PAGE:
“That is the whole of us, Guernef. Let us be going!” Abafouq shouted.
The Nauh-kaee squawked loudly, then jumped into the air. His brilliant white plumage caught the fading light of the sun. In that moment before weariness over came the Keepers, the griffon looked like an angel.
The sun set before Agathe found the mercenaries licking their wounds. They’d retreated to their makeshift camp, with the horses and the woman. The three surviving hirelings were busy securing their belongings to the horses; it was clear to the Runecaster that they intended to abandon her.
“Why are you leaving? You haven’t yet managed to kill even one of them,” Agathe said as she walked into their midst. The three men were ragged with several fresh cuts across their cheeks. The woman, her wrists and ankles bound, had already been tied down to one of the horses. Her eyes were open, but she did not truly see anything happening around her.
“Did you see where they went?” the burliest amongst them asked, his voice filled with fury. “They were rescued by the gods, woman! We have no hope of following them now. And half of us are dead! Do you want the three of us to die too? We’ve done what you asked of us; we’ve chased them this far. But there’s nothing more we can do, woman. Now pay us and let us leave.”
Agathe ran her hands over her arms. The force of her own spell had wearied her. The damn griffons had surprised them — she’d almost managed to crush the rat in the cave, too, when they’d flown over head. And now those same griffons had rescued her quarry from certain doom.
She had no patience left to deal with these incompetents.
“Very well. If you wish to leave, I will assist you.” She lifted her hands and drew a rune in the air. The first man saw her finger and he let out a bellow of rage, thrusting a dagger towards her gut. But his knife bounced off an invisible shield, and he fell to her feet in surprise. The rune shot out from Agathe’s hands and imbedded itself into his back.
The man cried out in agony as his body shrivelled and shrank. His two companions grabbed their bows and tried to shoot the Runecaster. Agathe looked at them and let fire rush from her eye. One of them was consumed immediately, screaming as his body ignited like a torch; he stumbled several feet before leaping over the edge of the ravine. His screams ended before he even reached the river below.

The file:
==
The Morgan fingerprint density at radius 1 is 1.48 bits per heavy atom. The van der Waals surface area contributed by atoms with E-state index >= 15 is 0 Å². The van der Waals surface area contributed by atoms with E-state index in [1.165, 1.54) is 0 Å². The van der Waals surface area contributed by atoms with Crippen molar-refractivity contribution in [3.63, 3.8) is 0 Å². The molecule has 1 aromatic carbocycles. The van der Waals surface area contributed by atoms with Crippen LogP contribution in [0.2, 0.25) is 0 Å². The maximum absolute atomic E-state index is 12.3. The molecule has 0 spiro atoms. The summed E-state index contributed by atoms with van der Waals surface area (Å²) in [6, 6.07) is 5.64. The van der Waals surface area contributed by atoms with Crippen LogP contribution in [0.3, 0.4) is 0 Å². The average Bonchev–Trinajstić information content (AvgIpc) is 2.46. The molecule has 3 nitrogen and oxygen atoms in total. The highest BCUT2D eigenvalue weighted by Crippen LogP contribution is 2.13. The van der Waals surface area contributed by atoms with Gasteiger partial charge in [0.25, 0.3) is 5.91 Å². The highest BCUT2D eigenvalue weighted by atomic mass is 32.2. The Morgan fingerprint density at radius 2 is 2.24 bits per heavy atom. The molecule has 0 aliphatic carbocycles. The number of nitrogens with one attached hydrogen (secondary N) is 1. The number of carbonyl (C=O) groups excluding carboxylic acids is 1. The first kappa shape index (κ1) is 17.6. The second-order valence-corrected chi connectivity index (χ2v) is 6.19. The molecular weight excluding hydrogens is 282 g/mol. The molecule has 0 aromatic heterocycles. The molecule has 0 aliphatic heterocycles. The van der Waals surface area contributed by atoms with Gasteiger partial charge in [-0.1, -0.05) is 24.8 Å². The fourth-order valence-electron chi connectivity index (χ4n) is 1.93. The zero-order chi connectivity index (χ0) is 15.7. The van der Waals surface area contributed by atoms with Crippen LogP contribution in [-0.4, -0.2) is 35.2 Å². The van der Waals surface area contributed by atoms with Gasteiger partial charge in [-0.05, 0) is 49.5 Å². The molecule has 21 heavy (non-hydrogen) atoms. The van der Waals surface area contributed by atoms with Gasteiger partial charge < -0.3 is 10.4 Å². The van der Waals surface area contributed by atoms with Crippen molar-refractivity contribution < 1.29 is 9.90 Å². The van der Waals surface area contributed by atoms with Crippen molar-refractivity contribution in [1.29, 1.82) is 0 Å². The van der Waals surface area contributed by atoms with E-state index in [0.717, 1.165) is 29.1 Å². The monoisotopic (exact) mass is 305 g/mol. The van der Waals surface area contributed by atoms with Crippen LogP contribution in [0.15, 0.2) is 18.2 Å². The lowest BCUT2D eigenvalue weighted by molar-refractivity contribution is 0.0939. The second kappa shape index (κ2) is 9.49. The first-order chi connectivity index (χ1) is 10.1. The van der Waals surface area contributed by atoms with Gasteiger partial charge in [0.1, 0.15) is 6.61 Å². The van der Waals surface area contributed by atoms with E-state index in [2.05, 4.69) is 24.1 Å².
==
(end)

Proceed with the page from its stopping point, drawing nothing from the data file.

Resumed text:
The last man got one shot off, but his arrow, like the knife, bounced off Agathe’s shield. Seeing that, he threw down his bow and backed up several paces. Sweat beaded on his forehead, and his eyes were wide. “Please! Please don’t kill me!”
She drew another rune in the air. He threw his arms over his head, but the rune struck the ground at his feet. He looked down in surprise, and then back up at her. A brief moment of relief washed over his features, one mixed with confusion. And then he looked down again – his feet were sinking into the stone! “What? No!” he cried out. His legs sunk up to the knees when it stopped. The stone crawled along his flesh.
Moments later, a statue eternally fixed in a scream stood where the man had once been.
Agathe kicked at the pile of clothes that remained of the first man. A small frog leapt out from the pile. The curse of Metamor had nearly claimed him as well; it had been a simple matter to feed the spell. The pile of clothes had been warm enough for a frog, but on this mountain, at night?
It took only a few seconds before the creature passed out. In another minute or two it would freeze to death.
Now for the last of the mercenaries, the on who’d long suffered the curse. Agathe walked over to her and yanked her off the back of the horse. The woman’s eyes were dull. “Are you going to kill me?”
“No,” Agathe replied. She took a knife and cut the woman’s bonds. “Follow me and do nothing.”
Too stunned to do anything else, she did. Agathe took a bit of chalk from her belt pouch and began drawing symbols on a bare patch of rock. There was more work to be done. Next time, the Keepers would come to her...
Book I |
Book II | 13 | 14 | 15 | 16 | 17 | 18 | 19 | 20 | 21 | 22 | 23 | 24 | 25 | 26 | 27 | 28 | 29 | 30 | Interlude II
Book III | 31 | 32 | 33 | 34 | 35 | 36 | 37 | 38 | 39 | 40 | 41 | 42 | 43 | 44 | 45 | 46 | 47 | 48 | Interlude III
Book IV | 49 | 50 | 51 | 52 | 53 | 54 | 55 | 56 | 57 | 58 | 59 | 60 | 61 | 62 | 63 | 64 | 65
66 | 67 | 68 | 69 | 70 | 71 | 72 | 73 | 74 | 75 | Epilogue